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#23) On January 20, 2010 at 12:50 PM, ChrisGraley (29.73) wrote:

ETFsRule (98.94) wrote:

It's possible that we could have 1 or 2 more republican presidents over the next few years (or decades)... but after that, all these republicans and libertarians will be nothing more than an unpleasant memory, and the liberals will run the country :-)

Hopefully not the same liberals that are running it now.

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#24) On January 20, 2010 at 12:54 PM, cthomas1017 (94.32) wrote:

Let's have fun with eftsrule... liberalism is doomed to die.  Republicans will replenish their gene pool.  Gays, man hating feminists & pro-abortion folks don't procreate.  If you're going to promote the benefits of evolution, you'd better figure out how to keep the pipeline of new members coming in. :o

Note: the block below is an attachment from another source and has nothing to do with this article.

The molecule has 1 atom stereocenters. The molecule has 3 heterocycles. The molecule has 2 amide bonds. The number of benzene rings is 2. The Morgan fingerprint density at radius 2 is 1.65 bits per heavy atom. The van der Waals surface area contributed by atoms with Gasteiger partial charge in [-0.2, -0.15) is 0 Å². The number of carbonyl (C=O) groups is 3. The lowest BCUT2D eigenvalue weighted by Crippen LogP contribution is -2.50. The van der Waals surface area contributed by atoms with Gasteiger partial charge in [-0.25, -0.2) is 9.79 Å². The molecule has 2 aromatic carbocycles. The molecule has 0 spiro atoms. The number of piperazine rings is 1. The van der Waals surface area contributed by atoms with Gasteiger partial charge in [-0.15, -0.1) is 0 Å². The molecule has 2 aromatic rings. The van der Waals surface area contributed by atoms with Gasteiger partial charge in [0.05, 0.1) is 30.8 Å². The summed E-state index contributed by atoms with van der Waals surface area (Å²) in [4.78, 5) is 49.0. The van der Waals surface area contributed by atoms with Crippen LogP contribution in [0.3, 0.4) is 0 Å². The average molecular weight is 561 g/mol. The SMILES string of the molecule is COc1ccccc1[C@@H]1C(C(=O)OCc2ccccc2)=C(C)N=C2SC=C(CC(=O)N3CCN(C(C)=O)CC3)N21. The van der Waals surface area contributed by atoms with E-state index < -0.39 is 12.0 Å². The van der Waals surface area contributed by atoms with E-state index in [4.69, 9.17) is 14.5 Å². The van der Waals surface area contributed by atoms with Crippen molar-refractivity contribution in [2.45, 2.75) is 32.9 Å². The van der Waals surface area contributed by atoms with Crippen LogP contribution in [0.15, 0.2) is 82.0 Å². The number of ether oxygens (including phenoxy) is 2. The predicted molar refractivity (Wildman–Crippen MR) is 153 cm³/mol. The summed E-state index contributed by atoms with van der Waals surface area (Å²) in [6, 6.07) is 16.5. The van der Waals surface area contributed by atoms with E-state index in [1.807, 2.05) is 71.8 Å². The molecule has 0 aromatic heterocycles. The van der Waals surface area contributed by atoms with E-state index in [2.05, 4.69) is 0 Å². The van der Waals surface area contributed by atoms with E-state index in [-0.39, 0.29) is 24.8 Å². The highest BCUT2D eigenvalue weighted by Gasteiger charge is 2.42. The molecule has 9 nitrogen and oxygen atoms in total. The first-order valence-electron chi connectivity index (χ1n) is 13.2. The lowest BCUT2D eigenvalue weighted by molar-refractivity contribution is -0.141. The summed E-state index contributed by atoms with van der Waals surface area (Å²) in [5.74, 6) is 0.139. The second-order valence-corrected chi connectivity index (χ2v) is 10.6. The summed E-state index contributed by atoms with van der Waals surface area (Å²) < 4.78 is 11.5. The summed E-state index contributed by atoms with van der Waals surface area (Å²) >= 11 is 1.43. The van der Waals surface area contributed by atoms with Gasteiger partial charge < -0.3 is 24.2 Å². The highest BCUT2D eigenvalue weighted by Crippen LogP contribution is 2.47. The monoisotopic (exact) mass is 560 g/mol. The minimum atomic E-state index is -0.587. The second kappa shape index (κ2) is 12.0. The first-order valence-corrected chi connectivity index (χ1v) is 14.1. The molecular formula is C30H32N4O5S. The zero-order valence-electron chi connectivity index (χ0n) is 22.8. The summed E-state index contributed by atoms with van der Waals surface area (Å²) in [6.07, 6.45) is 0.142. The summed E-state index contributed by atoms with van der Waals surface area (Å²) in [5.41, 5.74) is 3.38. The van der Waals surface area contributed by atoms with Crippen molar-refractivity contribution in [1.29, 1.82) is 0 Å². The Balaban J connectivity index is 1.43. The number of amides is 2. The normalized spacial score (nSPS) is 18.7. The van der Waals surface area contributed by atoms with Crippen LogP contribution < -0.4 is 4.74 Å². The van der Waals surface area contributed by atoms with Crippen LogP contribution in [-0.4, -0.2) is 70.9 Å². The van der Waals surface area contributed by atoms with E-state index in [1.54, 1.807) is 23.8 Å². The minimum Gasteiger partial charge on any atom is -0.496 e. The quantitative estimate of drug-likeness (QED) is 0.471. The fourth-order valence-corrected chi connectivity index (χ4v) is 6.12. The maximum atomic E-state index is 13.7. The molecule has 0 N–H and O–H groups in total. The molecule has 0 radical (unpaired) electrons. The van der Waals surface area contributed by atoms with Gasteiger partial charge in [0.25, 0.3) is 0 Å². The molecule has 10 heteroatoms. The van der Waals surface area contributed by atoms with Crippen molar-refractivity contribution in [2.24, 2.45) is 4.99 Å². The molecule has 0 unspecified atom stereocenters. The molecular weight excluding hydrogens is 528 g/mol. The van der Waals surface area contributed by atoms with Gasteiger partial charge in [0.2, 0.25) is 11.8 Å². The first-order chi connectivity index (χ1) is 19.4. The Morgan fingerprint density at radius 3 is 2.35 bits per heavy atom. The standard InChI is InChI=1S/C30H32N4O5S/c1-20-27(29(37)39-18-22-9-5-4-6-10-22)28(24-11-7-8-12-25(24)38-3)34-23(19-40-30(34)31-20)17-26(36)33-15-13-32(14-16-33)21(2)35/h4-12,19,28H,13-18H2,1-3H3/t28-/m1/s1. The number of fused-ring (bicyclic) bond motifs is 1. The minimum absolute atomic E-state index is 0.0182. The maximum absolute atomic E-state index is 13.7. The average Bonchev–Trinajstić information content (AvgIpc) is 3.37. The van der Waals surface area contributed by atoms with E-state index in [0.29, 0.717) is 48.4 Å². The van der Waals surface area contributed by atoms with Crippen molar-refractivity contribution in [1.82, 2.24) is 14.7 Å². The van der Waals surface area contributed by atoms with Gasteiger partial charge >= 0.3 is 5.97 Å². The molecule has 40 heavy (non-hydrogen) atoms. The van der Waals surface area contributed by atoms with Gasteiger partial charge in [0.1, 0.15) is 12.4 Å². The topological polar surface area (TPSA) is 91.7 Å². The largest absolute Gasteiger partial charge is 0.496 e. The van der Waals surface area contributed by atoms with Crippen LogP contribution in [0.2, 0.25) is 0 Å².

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#25) On January 20, 2010 at 1:10 PM, Laniel (68.88) wrote:

cthomas, you don't stand a chance; we're going to turn your kids gay.

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#26) On January 20, 2010 at 1:26 PM, bigcat1969 (92.91) wrote: